Study of Biodiesel Emission Characteristics in Internal Combustion Engines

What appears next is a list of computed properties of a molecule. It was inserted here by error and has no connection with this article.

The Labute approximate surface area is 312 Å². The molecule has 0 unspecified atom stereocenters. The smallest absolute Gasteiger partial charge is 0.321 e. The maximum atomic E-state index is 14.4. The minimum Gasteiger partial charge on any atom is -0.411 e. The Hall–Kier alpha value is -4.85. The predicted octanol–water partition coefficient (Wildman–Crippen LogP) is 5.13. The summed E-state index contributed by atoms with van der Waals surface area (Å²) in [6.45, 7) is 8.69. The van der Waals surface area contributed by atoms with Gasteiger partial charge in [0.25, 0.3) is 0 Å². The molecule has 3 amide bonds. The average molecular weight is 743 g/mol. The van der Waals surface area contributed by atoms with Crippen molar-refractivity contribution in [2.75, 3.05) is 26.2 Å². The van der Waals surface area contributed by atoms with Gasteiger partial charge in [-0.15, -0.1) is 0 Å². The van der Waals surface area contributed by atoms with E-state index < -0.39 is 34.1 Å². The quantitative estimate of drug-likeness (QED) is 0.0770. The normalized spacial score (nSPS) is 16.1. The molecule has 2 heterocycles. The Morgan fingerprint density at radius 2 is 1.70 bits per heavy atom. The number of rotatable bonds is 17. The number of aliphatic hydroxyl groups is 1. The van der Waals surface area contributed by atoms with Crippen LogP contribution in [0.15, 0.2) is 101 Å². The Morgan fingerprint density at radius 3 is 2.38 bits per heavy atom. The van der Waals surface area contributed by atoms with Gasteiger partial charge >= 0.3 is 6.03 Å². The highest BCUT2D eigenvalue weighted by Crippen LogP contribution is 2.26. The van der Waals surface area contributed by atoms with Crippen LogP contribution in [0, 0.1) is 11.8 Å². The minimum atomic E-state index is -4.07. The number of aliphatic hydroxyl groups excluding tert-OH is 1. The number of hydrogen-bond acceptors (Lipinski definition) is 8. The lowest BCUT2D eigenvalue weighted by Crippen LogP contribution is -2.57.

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Due to environmental concerns, biodiesel has become increasingly important as it shows significant environmental benefits. The aim of this project is to analyze the behavior of different types of biodiesels in a diesel engine, and compare this with the behavior of conventional diesel. Biodiesel changes the emission characteristics in a diesel engine in different ways, depending on the type of biodiesel. In this project two different types of biodiesels are used, a first generation biodiesel and a second generation biodiesel. These have different fuel properties such as cetane number, energy content, viscosity and density. To analyze how these fuels change the exhaust gas characteristics and engine performance, the focus has been on experiments using a modern turbocharged diesel engine. Simulations were also done to study the experimental findings in more detail. The difference in emission characteristics when using biodiesel are most often seen as increased NOx emissions and decreased PM emissions, but this is not always the case. The experiments in this project yielded lower NOx emissions for both types of biodiesel, and higher PM emissions for the first generation biodiesel. The results from the experiments are thoroughly discussed in this report, with reference to the cylinder pressure curves, the heat release rate curves and the fuel properties. The simulations were done using two different surrogate fuels for conventional diesel, n-heptane and a mixture of n-decane and 1 methylnaphthalene. But also methyldecanoate as a surrogate for biodiesel. The simulations showed that the two diesel surrogates simulated diesel with varying accuracy, both in engine performance and engine emissions. Proper biodiesel simulations in a diesel engine were not obtained and biodiesel was therefore simulated in an HCCI engine model instead.